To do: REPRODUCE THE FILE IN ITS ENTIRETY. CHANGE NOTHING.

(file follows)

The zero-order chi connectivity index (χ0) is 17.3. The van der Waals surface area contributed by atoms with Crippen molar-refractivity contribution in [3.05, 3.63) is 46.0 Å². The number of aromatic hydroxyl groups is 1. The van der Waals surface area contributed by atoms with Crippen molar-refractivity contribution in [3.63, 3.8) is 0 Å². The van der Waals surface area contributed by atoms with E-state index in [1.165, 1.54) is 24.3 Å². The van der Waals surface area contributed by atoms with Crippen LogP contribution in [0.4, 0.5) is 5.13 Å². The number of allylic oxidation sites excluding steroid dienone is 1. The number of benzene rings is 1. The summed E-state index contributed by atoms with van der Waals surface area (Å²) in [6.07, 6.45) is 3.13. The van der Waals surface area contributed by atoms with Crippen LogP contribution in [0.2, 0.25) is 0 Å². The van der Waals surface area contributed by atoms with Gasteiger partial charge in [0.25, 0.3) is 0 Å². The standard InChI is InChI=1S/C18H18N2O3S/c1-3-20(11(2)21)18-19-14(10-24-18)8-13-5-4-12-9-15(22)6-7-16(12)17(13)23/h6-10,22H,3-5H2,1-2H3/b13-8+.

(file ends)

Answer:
The zero-order chi connectivity index (χ0) is 17.3. The van der Waals surface area contributed by atoms with Crippen molar-refractivity contribution in [3.05, 3.63) is 46.0 Å². The number of aromatic hydroxyl groups is 1. The van der Waals surface area contributed by atoms with Crippen molar-refractivity contribution in [3.63, 3.8) is 0 Å². The van der Waals surface area contributed by atoms with E-state index in [1.165, 1.54) is 24.3 Å². The van der Waals surface area contributed by atoms with Crippen LogP contribution in [0.4, 0.5) is 5.13 Å². The number of allylic oxidation sites excluding steroid dienone is 1. The number of benzene rings is 1. The summed E-state index contributed by atoms with van der Waals surface area (Å²) in [6.07, 6.45) is 3.13. The van der Waals surface area contributed by atoms with Crippen LogP contribution in [0.2, 0.25) is 0 Å². The van der Waals surface area contributed by atoms with Gasteiger partial charge in [0.25, 0.3) is 0 Å². The standard InChI is InChI=1S/C18H18N2O3S/c1-3-20(11(2)21)18-19-14(10-24-18)8-13-5-4-12-9-15(22)6-7-16(12)17(13)23/h6-10,22H,3-5H2,1-2H3/b13-8+.